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NEW YORK -- Each one of us has fond memories of our childhood and the favorite foods we consumed in the home. The emotional connection that is made between a parent and child often is transmitted through the very same process whereby a mother feeds her child in its infancy. Between the mother and child is a food source of some type -- either the mother's own milk or a prepared product in the home.
The association of these tender moments of childhood with a specific food product or dish is known as "imprinting" as discussed by Claude Rapaille, the French psychologist turned consumer packaged goods consultant.
Many of us still seek the very foods we grew up with and this reinforces a positive psychological connection that goes beyond fuel for bodily function. In fact, much of the consumption of food products in this era of abundance -- for the developed world at least -- is to satisfy both psychological as well as physiological needs. As the saying goes, distance makes the heart grow fonder. That is why being far from home brings with it the desire to connect with a favorite food product. Growing up in a Mexican household and living in Miami means that I pay particular attention to Mexican restaurants or specialty products on the shelves -- and why I go out of my way to find authentic Mexican food in Los Angeles and Chicago.
There are certain companies who have not only internalized the concept of imprinting, but who also have capitalized on this phenomenon in a special way. Among the most notable is Nestle which, as a multinational company based in Switzerland, developed an enormous product line that is very well suited to enable the connection with one's heritage. For those growing up in Latin America, products such as Chocolate Abuelita, La Lechera and Carlos Quinto, conjure up memories of one's childhood along with their pleasing sensation on the palette. When migration occurs and we find ourselves far from home, these products become instruments of emotional reconnection -- a proxy to being at home with loved ones.
For a company like Nestlé to capitalize on such products' brand identity and emotional equity, marketing science can enable the connection. The first order of business is gaining an understanding of the consumer from the point of view of his or her heritage and the products they are connected with emotionally. Heritage products can vary significantly by country-of-origin, certain products that are ubiquitous on the shelves in one country can be virtually unknown in another country within the same region. Therefore, country-of-origin factors prominently in the distribution strategy. Furthermore, the connection to imprinted products occurs particularly among migrants who either left their country at an age old enough to remember, or who live with an extended family who seeks out such heritage products.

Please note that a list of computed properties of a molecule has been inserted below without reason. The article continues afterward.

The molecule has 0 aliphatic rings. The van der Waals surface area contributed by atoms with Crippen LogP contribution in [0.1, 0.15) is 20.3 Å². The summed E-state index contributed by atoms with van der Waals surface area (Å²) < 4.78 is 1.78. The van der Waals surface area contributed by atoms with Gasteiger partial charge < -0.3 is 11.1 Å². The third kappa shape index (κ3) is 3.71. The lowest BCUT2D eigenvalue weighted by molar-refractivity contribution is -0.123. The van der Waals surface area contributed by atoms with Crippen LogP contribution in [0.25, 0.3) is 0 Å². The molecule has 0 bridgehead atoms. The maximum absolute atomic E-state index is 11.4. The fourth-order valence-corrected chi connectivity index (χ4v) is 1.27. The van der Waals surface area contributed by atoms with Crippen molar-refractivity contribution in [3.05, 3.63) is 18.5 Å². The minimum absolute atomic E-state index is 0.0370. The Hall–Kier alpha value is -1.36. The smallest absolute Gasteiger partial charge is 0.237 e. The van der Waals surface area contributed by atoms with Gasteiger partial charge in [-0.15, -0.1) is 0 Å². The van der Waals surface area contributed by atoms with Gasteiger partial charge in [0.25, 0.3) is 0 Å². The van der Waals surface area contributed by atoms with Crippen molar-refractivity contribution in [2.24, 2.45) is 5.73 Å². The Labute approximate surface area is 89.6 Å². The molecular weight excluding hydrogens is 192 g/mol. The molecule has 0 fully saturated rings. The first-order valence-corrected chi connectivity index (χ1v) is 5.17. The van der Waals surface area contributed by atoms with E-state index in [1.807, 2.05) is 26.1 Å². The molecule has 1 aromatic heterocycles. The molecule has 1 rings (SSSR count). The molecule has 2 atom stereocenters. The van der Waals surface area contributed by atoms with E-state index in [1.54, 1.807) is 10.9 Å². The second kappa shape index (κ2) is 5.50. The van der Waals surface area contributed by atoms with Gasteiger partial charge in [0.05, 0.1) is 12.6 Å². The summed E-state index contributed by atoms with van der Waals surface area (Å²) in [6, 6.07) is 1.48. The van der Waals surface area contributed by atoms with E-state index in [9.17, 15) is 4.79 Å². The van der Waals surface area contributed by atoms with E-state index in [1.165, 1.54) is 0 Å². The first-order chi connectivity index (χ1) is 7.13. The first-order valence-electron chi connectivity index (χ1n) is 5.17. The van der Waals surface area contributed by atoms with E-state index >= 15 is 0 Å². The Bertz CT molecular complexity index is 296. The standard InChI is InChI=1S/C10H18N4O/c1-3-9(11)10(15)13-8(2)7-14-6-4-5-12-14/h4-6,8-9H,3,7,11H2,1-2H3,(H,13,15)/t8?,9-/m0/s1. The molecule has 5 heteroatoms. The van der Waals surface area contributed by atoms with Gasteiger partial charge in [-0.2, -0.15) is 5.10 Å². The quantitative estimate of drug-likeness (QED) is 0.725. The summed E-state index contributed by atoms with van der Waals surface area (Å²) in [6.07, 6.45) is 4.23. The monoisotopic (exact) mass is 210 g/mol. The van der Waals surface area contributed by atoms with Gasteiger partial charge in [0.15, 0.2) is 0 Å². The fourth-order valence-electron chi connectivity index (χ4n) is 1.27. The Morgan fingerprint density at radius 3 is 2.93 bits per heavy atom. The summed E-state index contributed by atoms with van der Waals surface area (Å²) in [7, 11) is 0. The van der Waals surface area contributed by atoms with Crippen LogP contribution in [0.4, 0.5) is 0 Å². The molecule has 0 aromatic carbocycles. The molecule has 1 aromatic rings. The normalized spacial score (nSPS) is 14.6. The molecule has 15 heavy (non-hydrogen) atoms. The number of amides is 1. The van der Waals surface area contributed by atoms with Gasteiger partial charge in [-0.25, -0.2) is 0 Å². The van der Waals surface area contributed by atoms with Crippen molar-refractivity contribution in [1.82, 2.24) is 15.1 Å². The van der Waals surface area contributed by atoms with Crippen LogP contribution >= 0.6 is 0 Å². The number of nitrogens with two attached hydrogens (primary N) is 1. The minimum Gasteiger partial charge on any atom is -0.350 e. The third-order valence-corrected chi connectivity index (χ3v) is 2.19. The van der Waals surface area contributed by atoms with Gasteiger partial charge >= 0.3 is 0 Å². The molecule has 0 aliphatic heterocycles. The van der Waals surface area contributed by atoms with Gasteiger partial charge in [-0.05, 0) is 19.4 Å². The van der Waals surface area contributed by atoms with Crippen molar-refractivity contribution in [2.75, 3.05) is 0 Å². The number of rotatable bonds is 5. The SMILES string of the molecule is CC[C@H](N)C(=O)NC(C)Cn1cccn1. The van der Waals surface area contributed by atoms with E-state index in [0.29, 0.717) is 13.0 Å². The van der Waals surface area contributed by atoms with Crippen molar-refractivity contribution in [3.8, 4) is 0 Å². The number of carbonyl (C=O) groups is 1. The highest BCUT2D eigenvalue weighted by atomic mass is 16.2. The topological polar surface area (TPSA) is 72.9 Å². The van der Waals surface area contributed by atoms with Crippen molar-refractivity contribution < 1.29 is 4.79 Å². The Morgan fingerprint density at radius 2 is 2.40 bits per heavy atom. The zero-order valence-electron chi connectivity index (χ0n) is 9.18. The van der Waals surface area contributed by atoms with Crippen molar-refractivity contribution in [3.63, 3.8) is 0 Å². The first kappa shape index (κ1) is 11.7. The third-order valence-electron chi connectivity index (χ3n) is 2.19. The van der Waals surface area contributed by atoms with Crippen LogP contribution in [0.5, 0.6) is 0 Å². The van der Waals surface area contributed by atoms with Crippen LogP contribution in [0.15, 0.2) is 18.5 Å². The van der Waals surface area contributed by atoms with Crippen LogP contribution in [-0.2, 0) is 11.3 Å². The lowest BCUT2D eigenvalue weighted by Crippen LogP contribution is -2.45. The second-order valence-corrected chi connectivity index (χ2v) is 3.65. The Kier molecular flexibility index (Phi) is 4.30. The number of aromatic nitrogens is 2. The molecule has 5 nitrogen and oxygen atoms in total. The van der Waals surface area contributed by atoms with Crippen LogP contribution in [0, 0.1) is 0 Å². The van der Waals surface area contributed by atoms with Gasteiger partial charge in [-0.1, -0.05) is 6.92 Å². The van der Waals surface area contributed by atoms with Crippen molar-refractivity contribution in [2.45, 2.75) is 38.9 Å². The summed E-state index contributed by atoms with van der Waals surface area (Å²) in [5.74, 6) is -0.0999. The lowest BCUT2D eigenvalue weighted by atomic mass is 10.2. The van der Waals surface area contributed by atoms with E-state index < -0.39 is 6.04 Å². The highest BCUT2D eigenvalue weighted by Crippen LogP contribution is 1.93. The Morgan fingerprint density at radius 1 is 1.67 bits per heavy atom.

Acculturation, or the degree to which a consumer has adopted the culture of their present area of residence, also factors prominently in this approach to product targeting. Furthermore, relationships with retail chains, independent grocers and distributors brings into play a host of additional challenges prior to capitalizing on the products' emotional benefits.
The challenge becomes simulating the socio-cultural environment in a manner that enables marketers to anticipate the product's potential within a region, metro area, store trade area or footprint of a particular retail chain. By attributing Geoscape Hispanicity segmentation in a multi-dimensional framework, including country-of-origin, life stage and consumption potential, companies like Nestlé can deploy highly-specific product marketing and distribution strategies that both resonate with the consumer and deliver on their demand at a store-level.
Convenience is a way of life today. For Latino consumers, convenience stores have always been the spontaneous resource for addressing immediate needs both while on the go and while preparing the next meal at home. It is an enigma to me that c-stores have yet to fully tap the potential they represent to acculturating Latinos and other members of our culturally diverse community. Perhaps it is for want of methods to operationalize consumer insights that enable the connection with consumers at both practical and emotional dimensions.
As bestselling author Eckard Tolle indicates, instinct is how the body reacts to an outside stimulus and emotion is how the body reacts to a thought. While hunger is an instinct that can be satisfied by a wide variety of food stuffs, the emotional connection with a food product can help satisfy a consumer both physiologically and psychologically.